Full-Screen Video Cutscenes

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By Geep, 2020



Suppose you have created a video for a TDM in-game cutscene, using video capture and AV editing software. Your video is compliant with video codecs supported in TDM 2.06+ and recommended for new FMs (e.g., MP4 or AVI). Likewise, TDM-supported sound formats.

You want to play this cutscene back at a particular point in the game. Here are two methods:

1) GUI Message Overlay Method. This method repurposes the standard message entity that overlays the full screen (e.g., as the TDM main menu) to display a video instead. It is the generally-preferred method, because it:

  • is the easiest to implement;
  • avoids one additional pixel resampling that the other method uses, so is likely to be more performant and the highest possible image quality;
  • scales easily to multiple disjoint cutscenes.
  • does not require the construction of a separate room (but there are advantages to doing so, as discussed under the next method);

2) Movie Theatre Method. This requires the construction of a separate, isolated movie-theatre-like room (e.g, in the void). You teleport the player there, play the cutscene with the player's view locked to a camera looking at the screen, then teleport back. The isolation has these advantages:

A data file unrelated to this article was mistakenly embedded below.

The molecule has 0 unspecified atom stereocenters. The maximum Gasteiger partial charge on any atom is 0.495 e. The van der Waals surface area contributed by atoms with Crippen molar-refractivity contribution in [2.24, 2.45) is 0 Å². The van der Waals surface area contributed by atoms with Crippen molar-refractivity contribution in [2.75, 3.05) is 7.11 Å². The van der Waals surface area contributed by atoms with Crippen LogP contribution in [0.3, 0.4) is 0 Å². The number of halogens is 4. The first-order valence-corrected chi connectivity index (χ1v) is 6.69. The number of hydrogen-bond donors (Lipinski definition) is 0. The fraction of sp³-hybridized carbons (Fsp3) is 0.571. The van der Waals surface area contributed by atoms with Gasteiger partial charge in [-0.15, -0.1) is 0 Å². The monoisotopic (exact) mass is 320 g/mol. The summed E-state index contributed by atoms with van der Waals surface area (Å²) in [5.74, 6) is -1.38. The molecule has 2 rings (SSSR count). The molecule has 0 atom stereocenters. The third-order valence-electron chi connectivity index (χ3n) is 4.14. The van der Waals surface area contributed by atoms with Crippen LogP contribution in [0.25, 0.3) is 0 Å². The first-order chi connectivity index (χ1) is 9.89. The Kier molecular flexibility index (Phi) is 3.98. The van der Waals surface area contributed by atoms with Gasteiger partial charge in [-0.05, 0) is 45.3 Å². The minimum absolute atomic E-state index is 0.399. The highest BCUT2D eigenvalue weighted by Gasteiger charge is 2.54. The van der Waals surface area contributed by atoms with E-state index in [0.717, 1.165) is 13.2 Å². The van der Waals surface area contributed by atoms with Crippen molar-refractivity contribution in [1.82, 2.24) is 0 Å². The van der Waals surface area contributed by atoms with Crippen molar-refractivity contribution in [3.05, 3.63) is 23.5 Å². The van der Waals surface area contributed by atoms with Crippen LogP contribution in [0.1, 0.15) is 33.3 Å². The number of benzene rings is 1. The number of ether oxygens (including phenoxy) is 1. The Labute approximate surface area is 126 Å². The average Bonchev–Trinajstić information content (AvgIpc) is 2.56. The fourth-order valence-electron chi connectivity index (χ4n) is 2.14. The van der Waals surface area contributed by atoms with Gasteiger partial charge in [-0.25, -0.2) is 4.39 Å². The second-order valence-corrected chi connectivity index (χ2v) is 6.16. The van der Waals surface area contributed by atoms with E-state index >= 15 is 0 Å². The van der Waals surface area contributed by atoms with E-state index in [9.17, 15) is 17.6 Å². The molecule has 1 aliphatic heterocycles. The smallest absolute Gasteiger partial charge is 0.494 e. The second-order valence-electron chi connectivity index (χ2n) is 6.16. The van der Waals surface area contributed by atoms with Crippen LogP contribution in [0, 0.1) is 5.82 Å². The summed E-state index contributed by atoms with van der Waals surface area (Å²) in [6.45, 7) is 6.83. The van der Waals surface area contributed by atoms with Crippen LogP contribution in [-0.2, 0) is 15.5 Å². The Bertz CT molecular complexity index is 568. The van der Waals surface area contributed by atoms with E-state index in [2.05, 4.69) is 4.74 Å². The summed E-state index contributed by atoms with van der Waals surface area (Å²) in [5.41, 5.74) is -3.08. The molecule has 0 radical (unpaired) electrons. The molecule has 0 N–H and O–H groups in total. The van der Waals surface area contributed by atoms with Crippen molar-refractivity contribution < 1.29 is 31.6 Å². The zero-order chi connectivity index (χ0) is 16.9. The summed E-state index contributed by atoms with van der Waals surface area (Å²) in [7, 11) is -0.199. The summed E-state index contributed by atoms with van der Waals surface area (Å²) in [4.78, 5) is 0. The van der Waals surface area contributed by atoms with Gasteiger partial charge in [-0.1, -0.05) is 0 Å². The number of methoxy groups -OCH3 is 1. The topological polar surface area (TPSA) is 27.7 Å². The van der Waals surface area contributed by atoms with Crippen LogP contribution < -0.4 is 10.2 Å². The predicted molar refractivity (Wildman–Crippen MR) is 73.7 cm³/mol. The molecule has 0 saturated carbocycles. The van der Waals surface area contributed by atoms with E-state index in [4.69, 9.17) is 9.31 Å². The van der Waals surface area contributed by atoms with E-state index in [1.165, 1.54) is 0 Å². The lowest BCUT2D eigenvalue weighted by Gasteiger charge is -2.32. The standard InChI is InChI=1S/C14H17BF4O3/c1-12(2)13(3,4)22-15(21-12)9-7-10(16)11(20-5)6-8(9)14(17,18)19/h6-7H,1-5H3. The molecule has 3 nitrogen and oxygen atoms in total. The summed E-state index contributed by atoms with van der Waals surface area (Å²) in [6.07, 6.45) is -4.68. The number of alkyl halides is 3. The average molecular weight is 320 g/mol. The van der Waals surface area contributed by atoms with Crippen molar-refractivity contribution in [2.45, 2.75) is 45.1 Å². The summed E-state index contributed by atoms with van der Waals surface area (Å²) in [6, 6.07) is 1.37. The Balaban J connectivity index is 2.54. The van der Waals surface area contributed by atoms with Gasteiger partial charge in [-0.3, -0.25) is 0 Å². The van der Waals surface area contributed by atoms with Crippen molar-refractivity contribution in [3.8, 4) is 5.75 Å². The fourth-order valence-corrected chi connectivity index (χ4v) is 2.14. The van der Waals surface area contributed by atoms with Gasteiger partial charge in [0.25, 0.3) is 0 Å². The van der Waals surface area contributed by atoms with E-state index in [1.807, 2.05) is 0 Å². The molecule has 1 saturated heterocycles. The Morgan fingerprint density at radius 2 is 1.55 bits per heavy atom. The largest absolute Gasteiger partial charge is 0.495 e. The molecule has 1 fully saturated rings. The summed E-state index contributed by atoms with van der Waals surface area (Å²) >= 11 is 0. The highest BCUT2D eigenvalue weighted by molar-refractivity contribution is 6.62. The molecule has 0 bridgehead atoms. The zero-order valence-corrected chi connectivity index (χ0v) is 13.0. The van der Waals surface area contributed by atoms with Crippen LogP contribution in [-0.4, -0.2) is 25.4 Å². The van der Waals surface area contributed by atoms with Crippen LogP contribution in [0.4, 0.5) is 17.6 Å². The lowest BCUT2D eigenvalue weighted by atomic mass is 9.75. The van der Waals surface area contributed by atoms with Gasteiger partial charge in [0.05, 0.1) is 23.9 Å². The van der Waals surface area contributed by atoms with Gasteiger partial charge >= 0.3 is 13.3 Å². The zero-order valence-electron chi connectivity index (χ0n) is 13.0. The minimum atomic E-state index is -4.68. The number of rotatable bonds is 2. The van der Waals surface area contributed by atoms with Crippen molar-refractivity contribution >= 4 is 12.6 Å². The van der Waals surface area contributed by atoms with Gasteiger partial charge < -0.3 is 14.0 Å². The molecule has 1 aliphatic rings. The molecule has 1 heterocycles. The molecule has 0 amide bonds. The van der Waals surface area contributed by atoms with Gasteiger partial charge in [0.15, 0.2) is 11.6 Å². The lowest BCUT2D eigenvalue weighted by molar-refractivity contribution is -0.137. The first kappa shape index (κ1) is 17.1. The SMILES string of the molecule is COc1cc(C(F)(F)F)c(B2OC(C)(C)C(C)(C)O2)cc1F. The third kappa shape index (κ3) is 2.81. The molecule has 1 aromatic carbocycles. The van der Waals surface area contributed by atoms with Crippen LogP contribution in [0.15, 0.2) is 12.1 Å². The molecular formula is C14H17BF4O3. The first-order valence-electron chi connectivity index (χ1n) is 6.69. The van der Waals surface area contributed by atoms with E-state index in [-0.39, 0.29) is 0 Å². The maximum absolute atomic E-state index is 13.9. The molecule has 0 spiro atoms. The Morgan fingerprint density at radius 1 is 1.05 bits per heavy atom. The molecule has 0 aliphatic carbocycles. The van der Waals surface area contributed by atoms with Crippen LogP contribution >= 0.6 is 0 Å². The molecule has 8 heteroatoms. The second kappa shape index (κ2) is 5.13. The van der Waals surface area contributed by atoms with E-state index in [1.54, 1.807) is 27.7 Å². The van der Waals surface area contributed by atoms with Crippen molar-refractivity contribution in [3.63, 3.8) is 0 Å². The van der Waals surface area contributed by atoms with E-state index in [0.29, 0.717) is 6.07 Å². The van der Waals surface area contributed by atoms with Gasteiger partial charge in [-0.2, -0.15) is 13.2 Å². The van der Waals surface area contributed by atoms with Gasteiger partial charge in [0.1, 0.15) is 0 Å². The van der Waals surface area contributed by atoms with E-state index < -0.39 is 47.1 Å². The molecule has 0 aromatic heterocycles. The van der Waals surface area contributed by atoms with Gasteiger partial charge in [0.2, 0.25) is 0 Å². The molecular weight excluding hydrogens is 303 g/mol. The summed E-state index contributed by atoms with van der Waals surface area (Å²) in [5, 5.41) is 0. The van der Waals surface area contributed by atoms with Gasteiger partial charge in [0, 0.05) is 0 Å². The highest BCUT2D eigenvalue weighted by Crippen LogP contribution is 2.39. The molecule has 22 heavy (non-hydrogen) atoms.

• It provides audio and lighting that is separate from the rest of the map.
  • It avoids any interactions with AI while the player has no sight control.
  • If you want a black frame around your cutscene (and to not have to burn it in with your video editing software), that's easy.

These methods do not rely on the precisely same software architecture (e.g., same GUIs) that briefing videos do.

Common to Examples of Both Methods

Video and Sound Files

In our examples here, we assume an MP4 and a separate OGG audio file, specifically:

  • an MPEG 4 video, 16:9 aspect ratio, called <fm>/video/cutscene_video.mp4
  • a separate OGG audio file, stereo, called <fm>/sound/video/cutscene_video.ogg
  • both have a length of 88 seconds.

Can an audio track that is embedded in the video be used directly? Probably not at this time. (This is possible with briefing videos, because special programming was done in TDM 2.06 to allow it.)

Sound Shader

Create a sound shader for the OGG, for instance <fm>/sound/cutscene_video.sndshd, with content:

video/cutscene_video { sound/video/cutscene_video.ogg }

GUI and Script Setup

Create the start of a custom GUI, here <fm>/guis/cutscene_video.gui:

windowDef Desktop { // more to come }

Also, add a function to <fm>/maps/<fm>.script to trigger the playback, like:

void dovideo() { // more to come }

GUI Message Overlay Method

Somewhere in your map, create an atdm_guis_message entity, with spawnargs values like:

  • name atdm_guis_message_1
  • show 87 duration of the video in seconds, minus 1
  • gui guis/cutscene_video.gui overrides the standard gui

You can delete any non-default "text" or "lines" spawnargs as irrelevant.

"Show" is the duration of the video in (presumably decimal) seconds, minus 1. This is because the standard code (in scriptobject tdm_gui_message) adds 1 second for a gui-based fade out, but our gui doesn't use a fade out. (And if you set hidden spawnarg "fade_out_time" to 0, it reinterprets it as 1)

Building out the GUI